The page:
Postcard from Cadiz, Spain: Water-locked ancient stronghold

Water. No matter what direction you walk, you quickly encounter it. It’s visually stunning and soothing, with ever-changing colors depending on the weather, time of day and whether you are on the east or the west side.

Geographically termed a peninsula between the Atlantic and its bay, Cadiz seems more an island. The thin band connecting it to the Spanish mainland is narrow to the point it feels but a fragile manmade thread that could easily be severed by an Atlantic storm.

This isolated location made it an ideal stronghold for early Phoenician explorers from Tyre to establish a stronghold on the Atlantic in 1104 B.C.  Gadir, as it was called then, is considered Europe’s most ancient city still standing. The city is associated with the slaying of the three-headed monster Geryon by Hercules in Greek mythology.

Cadiz has been ruled by Carthaginians, Romans, Visigoths, Byzantines and the Moors. Christopher Columbus set sail from the port during his second and fourth voyages to the New World. When sandbars made navigation of the Guadalquivir River to Seville no longer possible, Cadiz flourished as the center for trade with the Americas. The fleet based in Cadiz invited frequent attacks and pillaging by Spain’s enemies through the centuries.

Today, the population of Cadiz numbers about 100,000. With much of the peninsula occupied by its industrial port, the actual residential area covers less than two square miles. There is no land for the city to expand in size, and, because of the city’s historical importance, buildings in the historic center are restricted in height. Unemployment is fairly high, which means the port still welcomes the arrival of cruise ships disgorging huge numbers of people for several hours at a time. Those temporary invaders were easy to avoid, however, as they failed to explore more than a quarter of the city.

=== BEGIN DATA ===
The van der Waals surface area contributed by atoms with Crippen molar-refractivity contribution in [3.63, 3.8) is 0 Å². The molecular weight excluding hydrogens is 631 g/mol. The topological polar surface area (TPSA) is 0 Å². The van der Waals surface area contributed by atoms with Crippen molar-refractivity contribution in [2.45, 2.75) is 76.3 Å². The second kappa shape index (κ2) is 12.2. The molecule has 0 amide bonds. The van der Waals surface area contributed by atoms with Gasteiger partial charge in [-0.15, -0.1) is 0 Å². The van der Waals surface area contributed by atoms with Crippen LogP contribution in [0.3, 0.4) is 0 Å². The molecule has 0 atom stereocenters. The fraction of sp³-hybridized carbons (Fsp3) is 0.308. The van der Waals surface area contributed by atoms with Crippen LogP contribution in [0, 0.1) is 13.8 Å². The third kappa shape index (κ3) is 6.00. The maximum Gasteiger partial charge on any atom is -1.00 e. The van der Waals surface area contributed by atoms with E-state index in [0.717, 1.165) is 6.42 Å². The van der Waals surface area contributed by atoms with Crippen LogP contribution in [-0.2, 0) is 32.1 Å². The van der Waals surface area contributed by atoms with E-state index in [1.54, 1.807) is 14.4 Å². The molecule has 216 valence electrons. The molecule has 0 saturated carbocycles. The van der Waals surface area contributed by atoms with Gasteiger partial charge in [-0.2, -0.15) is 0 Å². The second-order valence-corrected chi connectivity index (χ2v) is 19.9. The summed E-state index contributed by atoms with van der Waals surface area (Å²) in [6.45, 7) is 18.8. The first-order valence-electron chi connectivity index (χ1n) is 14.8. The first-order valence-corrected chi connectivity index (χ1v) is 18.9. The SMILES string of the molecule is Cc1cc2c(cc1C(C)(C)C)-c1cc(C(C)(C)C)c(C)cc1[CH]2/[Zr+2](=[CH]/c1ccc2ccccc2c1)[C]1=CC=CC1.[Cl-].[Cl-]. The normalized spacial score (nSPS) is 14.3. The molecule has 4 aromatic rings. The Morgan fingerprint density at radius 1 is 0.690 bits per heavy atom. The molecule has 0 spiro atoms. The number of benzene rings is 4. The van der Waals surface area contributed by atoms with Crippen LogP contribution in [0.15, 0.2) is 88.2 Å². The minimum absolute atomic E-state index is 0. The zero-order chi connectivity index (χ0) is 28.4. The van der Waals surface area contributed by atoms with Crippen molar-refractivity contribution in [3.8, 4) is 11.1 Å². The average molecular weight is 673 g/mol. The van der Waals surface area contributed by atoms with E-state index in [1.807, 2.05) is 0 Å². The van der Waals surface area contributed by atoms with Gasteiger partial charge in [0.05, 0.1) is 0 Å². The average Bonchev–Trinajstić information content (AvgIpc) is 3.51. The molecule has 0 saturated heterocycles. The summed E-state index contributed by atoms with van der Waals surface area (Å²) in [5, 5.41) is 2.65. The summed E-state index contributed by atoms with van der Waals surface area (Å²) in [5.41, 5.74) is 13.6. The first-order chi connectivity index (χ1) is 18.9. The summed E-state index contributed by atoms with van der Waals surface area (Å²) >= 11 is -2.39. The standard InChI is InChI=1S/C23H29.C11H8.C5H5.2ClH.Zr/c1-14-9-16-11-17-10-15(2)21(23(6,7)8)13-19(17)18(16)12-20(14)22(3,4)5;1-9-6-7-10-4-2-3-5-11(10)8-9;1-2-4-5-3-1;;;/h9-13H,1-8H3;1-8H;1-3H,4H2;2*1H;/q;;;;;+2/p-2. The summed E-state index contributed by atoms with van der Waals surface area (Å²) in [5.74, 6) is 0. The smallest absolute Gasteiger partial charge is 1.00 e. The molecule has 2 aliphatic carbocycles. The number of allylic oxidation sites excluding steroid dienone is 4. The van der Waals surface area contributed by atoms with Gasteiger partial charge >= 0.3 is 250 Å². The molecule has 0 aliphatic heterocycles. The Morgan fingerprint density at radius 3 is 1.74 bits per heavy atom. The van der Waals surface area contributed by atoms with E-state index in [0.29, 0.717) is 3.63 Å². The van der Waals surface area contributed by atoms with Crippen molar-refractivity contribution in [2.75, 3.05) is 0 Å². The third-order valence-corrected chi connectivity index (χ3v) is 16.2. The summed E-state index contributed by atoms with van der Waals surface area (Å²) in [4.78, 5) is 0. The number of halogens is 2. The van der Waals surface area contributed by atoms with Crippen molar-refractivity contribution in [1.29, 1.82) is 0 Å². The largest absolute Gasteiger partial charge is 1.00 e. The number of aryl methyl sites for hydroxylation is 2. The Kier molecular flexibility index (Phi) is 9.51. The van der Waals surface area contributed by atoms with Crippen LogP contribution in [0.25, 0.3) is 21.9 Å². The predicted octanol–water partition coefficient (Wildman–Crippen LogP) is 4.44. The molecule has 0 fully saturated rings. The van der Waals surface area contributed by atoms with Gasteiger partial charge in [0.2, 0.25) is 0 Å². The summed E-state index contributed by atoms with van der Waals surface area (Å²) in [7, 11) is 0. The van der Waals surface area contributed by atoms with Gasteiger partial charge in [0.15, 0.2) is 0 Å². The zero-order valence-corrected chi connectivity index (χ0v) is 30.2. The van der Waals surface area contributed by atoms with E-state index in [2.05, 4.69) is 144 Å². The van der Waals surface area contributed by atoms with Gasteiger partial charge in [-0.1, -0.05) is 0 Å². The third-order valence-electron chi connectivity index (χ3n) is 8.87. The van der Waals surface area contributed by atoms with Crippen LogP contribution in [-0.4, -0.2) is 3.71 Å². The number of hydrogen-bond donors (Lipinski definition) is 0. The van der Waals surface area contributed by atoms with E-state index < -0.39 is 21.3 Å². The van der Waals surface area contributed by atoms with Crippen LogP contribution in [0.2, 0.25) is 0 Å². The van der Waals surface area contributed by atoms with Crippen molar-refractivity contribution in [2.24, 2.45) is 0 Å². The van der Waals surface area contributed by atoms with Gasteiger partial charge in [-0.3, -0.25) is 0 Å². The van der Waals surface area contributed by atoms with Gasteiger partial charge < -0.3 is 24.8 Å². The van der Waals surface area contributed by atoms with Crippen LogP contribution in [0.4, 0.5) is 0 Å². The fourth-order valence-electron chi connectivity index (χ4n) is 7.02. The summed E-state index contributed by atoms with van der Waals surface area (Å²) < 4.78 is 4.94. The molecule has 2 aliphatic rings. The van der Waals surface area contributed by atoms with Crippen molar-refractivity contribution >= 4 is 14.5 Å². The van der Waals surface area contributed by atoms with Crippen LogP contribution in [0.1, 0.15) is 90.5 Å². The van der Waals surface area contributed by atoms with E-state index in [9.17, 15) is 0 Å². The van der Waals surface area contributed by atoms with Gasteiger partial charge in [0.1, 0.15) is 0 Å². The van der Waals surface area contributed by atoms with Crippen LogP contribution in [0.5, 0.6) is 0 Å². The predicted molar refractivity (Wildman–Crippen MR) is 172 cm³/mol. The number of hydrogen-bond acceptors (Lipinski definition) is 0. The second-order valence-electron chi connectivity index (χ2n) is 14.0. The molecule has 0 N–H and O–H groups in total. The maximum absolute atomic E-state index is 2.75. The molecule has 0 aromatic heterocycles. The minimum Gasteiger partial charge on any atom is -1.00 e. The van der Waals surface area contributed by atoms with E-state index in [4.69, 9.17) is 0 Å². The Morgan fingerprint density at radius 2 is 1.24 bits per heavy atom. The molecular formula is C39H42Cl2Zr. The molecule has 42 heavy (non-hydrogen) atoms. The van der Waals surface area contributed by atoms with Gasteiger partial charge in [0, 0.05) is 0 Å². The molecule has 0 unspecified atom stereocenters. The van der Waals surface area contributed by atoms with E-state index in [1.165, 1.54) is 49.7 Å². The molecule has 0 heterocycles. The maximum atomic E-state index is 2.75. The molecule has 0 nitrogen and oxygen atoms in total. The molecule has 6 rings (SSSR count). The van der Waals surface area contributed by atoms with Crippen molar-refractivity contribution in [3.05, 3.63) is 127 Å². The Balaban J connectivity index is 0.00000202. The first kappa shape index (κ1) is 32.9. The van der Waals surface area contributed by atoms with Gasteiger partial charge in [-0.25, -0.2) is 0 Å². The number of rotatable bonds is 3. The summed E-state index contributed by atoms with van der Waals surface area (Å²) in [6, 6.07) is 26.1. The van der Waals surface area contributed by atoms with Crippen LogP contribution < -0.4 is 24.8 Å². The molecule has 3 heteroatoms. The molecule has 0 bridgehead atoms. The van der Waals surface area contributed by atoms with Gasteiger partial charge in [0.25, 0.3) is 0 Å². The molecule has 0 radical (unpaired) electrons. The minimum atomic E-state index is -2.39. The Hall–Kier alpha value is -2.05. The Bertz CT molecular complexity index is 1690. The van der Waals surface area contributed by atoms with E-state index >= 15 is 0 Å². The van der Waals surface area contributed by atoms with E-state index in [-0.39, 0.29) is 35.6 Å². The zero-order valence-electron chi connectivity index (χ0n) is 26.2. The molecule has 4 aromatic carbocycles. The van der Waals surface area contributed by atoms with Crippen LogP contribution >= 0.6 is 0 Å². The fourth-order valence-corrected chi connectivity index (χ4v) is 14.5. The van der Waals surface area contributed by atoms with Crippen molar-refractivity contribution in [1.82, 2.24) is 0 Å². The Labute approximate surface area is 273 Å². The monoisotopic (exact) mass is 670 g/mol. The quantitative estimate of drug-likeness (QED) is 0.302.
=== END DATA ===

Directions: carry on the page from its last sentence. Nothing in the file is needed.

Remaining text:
The city is laid-back, and its narrow, mainly pedestrian streets, are pleasant to wander. Boardwalks skirt the water on all sides.

The island-like setting attracted the attention of 007. In 2002, Cadiz starred as Havana in the James Bond film, Die Another Day. I share this for one of the above views shown in the background of the film, not the non-subtle sexual interaction between Halle Berry and Pierce Brosnan.

 

Instead of being catty about the film, I will switch to the topic actual cats. The most surprising inhabitants encountered is a large feral cat colony perched on rugged boulders on the Atlantic side. Tender-hearted residents provide the felines with boxes and crudely constructed shelters, and fishermen toss them scraps from their catch.

Postcard from Rome, Italy: Stumbling around colorblind

Time out. I wandered around Rome for almost three weeks before it hit me in the face, just as we were about to exit the Diocletian Baths. The sculpture above, the photo included in the prior post, did it.

I had been viewing remnants of ancient Rome in black and white, completing forgetting photographs in magazine and newspaper articles about exhibitions making the rounds in the United States a decade ago. The ancient Etruscans, the ancient Greeks, the ancient Romans – they had no inhibitions about applying color to their art. We have been brought up in an art world dominated by the influence of Renaissance artists reviving classical sculpture using the whitest of marble.